This museum, which covers 2.5 hectares and includes new and restored buildings, tells UAE’s story from 1968 onwards. The museum outlines events from 1968 to 1974 and draws on the political and social circumstances of this period of UAE history. The project location has historical context, located adjacent to Union House, the location of the signing of the 1971 agreement between the Trucial States and hence the formation of the United Arab Emirates.
The entrance of the new Pavilion was designed in the shape of a manuscript with seven columns that represent the pen used to sign the declaration. The museum includes permanent and temporary halls, a theatre, educational and recreational areas and administration offices. The exhibition spaces are partly built underground and the area’s landscape was restored to its original 1971 condition. A new waterfront simulates the coastline in that period, used as a backdrop to the development.
The overall façade lighting design intent focused on revealing the Union House as the pivotal point of the architectural composition, as a way of expressing its significance in the history of the UAE. This was achieved by using cool white color temperatures, which represent the reflection of the moon, a fundamental element in Islamic culture. The Union House is therefore distinguished from its warmly lit surroundings. The simple architectural elements of this humble building were specifically highlighted, allowing it to stand out and gain the visual weight it deserved.
The façade lighting for the Pavilion emphasizes the historic significance of the museum, while maintaining the primary focus on the Union House through a balanced lighting exposure scheme. The folded paper shape as well as the tilted supporting pens were the key focus areas of the lighting design concept. The façade enclosure is washed in subtle blue light, reflecting itself on the mirror pools and creating a floating effect. The columns glow warmly and emerge from the interior as an inviting gesture to explore the exhibition and celebrate the historical manifestation.
The Minister’s Building, which acts as a prelude to the Union House, was lit with the same concept in mind, but using warmer tones. It represents the entrance to the development, welcoming guests and giving them a taste of what is to come.
The proposed lighting scheme for the Guest House had the double purpose of recreating a historical moment and presenting a heritage building as an exhibition element, representing history under a new light. The main intention was to keep the authenticity of its original look, while providing a second layer of lighting that situated it in a specific architectural context.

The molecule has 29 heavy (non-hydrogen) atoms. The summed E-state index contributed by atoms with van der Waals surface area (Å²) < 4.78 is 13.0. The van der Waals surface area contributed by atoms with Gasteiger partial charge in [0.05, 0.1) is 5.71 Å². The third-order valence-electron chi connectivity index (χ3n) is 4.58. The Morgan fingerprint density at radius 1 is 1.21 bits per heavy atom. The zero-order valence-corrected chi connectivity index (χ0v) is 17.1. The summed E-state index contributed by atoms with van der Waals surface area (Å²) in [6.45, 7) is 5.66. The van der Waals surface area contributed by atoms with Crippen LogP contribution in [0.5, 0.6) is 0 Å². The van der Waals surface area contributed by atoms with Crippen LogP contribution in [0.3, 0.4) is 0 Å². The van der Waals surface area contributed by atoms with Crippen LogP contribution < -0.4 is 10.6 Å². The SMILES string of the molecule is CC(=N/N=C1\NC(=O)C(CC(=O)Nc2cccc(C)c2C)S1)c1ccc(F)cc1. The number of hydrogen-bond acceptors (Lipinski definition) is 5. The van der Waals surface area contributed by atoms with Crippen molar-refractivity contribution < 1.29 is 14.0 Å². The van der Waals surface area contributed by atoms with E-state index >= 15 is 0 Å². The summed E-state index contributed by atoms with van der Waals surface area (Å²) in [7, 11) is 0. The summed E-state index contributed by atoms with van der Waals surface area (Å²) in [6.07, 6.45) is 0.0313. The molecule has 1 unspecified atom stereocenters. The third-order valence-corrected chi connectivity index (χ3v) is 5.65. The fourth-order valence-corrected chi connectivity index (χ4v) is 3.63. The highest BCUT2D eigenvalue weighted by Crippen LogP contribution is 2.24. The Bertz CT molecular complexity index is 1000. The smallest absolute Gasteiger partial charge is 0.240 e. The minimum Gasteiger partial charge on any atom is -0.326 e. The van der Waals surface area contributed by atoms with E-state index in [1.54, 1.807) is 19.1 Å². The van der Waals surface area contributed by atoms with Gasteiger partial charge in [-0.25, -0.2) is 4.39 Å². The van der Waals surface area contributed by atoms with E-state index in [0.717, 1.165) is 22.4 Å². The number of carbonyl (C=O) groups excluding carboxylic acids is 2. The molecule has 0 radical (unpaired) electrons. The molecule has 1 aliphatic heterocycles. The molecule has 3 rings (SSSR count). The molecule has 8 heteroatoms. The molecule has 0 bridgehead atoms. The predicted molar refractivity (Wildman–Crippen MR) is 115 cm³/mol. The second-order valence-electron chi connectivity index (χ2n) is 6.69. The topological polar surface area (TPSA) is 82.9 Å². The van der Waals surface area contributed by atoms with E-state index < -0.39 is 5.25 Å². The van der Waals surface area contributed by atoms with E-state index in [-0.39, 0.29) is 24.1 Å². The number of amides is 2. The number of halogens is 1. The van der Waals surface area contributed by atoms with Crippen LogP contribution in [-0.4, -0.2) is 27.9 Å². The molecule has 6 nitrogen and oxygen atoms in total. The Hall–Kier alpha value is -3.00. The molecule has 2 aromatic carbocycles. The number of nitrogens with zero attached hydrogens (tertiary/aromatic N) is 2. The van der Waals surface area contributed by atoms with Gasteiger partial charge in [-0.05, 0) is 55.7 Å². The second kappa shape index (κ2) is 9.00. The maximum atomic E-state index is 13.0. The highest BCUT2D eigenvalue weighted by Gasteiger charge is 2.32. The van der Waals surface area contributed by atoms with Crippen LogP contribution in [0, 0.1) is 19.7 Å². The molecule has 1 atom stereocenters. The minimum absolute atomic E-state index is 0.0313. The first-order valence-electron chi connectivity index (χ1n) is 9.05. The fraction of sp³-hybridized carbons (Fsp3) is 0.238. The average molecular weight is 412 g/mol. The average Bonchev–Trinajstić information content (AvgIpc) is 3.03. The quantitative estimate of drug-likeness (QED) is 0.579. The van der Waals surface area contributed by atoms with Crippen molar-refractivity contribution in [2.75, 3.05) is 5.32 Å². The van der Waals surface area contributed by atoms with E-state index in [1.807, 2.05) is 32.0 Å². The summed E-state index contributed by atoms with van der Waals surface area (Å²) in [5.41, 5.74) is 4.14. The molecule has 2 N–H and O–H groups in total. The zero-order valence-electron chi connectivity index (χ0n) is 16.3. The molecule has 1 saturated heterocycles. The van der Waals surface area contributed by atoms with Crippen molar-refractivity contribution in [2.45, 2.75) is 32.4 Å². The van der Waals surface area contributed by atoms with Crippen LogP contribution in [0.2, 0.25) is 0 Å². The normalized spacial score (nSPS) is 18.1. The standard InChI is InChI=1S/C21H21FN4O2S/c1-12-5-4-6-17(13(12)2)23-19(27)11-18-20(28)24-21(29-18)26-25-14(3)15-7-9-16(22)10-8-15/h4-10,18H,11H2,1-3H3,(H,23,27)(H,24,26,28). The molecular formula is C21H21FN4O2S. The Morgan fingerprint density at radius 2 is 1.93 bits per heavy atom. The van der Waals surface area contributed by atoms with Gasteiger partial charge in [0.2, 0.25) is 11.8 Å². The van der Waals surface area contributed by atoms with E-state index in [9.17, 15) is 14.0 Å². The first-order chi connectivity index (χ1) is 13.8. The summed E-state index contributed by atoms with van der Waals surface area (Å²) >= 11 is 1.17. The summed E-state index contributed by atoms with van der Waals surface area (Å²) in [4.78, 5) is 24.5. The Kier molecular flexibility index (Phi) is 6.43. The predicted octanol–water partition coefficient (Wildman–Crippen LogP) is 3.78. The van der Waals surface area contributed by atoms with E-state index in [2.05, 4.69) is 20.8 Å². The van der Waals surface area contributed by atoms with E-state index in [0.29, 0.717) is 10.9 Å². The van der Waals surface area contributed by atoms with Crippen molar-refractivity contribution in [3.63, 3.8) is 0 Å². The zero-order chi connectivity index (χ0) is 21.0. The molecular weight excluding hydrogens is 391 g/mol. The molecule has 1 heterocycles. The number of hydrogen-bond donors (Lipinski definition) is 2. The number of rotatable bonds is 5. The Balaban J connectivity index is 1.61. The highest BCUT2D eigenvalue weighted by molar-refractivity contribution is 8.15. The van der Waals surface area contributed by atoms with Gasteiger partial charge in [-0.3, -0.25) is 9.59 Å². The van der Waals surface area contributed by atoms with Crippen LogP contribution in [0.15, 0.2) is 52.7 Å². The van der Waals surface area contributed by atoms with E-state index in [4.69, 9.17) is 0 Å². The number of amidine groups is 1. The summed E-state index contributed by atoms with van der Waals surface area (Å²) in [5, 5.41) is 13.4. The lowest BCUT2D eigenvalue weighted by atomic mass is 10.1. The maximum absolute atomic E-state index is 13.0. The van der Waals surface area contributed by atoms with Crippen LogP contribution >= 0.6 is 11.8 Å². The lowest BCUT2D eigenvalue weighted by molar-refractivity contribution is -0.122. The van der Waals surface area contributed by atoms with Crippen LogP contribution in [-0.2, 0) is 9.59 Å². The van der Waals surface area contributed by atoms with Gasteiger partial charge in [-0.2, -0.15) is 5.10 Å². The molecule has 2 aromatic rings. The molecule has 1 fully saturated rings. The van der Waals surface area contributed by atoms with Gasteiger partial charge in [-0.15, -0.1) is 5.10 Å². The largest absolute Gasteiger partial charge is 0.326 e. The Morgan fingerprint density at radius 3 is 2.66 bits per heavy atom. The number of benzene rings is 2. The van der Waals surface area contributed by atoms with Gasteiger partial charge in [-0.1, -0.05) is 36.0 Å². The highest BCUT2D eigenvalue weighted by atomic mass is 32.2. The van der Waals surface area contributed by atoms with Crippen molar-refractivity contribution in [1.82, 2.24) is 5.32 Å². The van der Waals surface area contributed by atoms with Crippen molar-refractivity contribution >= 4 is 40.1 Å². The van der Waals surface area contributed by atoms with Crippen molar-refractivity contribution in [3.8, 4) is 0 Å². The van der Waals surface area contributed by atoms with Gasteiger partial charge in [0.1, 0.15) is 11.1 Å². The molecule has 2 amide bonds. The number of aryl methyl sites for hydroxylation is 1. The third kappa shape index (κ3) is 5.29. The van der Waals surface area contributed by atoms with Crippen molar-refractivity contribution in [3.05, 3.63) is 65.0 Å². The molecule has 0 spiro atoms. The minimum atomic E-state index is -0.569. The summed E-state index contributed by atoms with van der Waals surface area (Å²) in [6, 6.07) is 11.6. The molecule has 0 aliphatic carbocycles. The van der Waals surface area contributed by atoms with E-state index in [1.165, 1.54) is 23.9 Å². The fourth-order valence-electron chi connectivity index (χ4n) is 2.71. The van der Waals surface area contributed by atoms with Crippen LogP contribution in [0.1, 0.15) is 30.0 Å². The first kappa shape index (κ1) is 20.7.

The overall scheme focused on enhancing the visual connections between the different building components, using a unified lighting language and creating a consistent ambiance. The scheme was organized in two parts.
The Restoration Zone - The spirit and ambience of the 70's was maintained by using the original fixture styles but with upgraded lamp technologies and optics. The lighting scheme is therefore updated in terms of performance and effects, but still recreates the original 1971 setting. Auxiliary light fixtures were added in some areas in order to achieve the required outdoor illumination levels for safety and security purposes.
The Development Zone - The landscape around the Pavilion was lit using contemporary elements and strategies to create a soft backdrop to showcase the building. This scheme merges smoothly with the adjacent areas by using similar finishes and color temperatures.
The shoreline water fixture is an attraction by itself. The narrative behind it was to project the stars onto the water, creating a background for the main axis and a final frame to the circulation sequence. A stimulating setting for visitors, providing discrete illumination and encouraging human interaction.
The internal lighting for the pavilion is based on a few, yet bold lighting strategies. Projectors concealed in the columns illuminate the ceiling, exposing the architecture and revealing the magnificence of the space, which can be admired from both inside and outside the building.
The back walls are grazed to render their texture, balance the brightness throughout the space and relate the mass to the exterior. Lastly, a series of bird inspired fixtures float above the mezzanine floor, filling the space with an inspiring visual element.
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